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Late to this thread ... but, you've  been given excellent advice! This seems like the "tail wagging the dog."  I would only add: Ask what is it you want to achieve? By that, what does "success" look like for you. Would you recognize the desired result if you saw it? 

It's a personal matter of workflow/style, but I always begin with "what is it (this project, portfolio, etc.) about?" Then, how will I know if my images are moving in the right direction? And this question might involve matters of "texture," such as grain, tonal rendering, etc. At this point, maybe I'd consider film stock, developer options, etc. But, and again this is specific to me, it's more likely that the answers I would seek would be found in the choice of subject matter, location, and composition. This results in fewer variables, albeit more difficult to resolve.

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I also like Xtol...

I would agree with the general advice given against using pushes and pulls. I have shot film in all formats up to 8x10 for twenty years, run a lab, and in that time I have had to push or pull only in rare circumstances. Of course I get given pushed or pulled film, but it is rarely necessary unless you are traveling or are doing something you could not plan well for, like event photography.

Generally, I would recommend exposing your film around the recommendations of the film manufacturer themselves. Kodak and Ilford have excellent data sheets available on their websites about their films and chemicals, and honestly, as a lab owner I can say that if you pay attention to those sheets, that is really 90% of what you need to know.

If you would like some more flexibility, I would recommend starting with Tmax 400. In my opinion it is a far superior film to Tri-X or HP5, which seems to be what most people first gravitate towards because of a lot of people seem to have heard of it. They seem to me to be more like the Starbucks of film. They are everywhere and a lot of people certainly seem to like it, but there are far better things to be found if you go looking. Tmax 400 is still film, so don't listen to people saying it has too "modern" a look...compared to digital it does not look modern. Compared to other films it has a very large tonal range, very low grain, and the newer version is quite forgiving in developing and exposure. Kodak themselves recommend unchanged developing settings for a 1 stop push, so you can just expose it at ISO 800 and develop as normal with very little noticeable difference. If you want a classic looking film, I personally like Fp4, PanF or even the foma films better than Tri-X for that duty. Tri-X is fine, of course, it is just not particularly better than most anything else.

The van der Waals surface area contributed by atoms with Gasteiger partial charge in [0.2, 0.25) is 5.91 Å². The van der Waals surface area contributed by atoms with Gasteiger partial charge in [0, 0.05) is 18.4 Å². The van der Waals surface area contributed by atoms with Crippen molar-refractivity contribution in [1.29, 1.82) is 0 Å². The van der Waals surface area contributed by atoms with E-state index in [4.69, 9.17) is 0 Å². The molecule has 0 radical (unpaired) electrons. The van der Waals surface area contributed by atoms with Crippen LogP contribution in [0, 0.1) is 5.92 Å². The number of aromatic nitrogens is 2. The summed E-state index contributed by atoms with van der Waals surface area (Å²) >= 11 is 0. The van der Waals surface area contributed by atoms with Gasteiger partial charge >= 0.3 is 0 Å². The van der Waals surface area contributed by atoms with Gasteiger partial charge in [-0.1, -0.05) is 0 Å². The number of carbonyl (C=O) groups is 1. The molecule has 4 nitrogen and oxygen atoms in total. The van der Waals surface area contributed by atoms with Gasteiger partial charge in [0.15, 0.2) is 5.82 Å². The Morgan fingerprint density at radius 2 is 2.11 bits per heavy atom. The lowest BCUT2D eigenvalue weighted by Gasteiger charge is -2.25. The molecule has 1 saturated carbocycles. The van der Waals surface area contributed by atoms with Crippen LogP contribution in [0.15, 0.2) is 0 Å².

Here is an example of Tmax 400 showing its nice tonal range and look...shot on the move, handheld, so the box speed was helpful.

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Pushing and Pulling are misnomers in my universe. Pushing = underexposing, and Pulling = overexposing.

No amount of fumbling with developers will negate that basic fact. All films have an inherent sensitivity, and that does not change.

Either expose for the box speed, or better yet do a personal film speed test (as per Ansel Adams). Many people find that they settle on 200ASA as their personal film speed for Tri-X. But ideally you should do your own test.

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I agree that the tabular grain films (Kodak Tmax and Ilford Delta) are superior in many ways to conventional films (TriX, FP4, HP5, etc.).  However, IME, the tabular grain films are less forgiving of exposure and processing variables.  This is why I would suggest avoiding tabular grain films until you get your camera and darkroom operations settled in (exposures, agitation, temperatures, chemistry, etc.).  That way, you'll have better success in the early days.  By that I mean, a higher percentage of easily printable negatives.  It can be rather frustrating when you get thin negatives, low contrast, color tints, etc.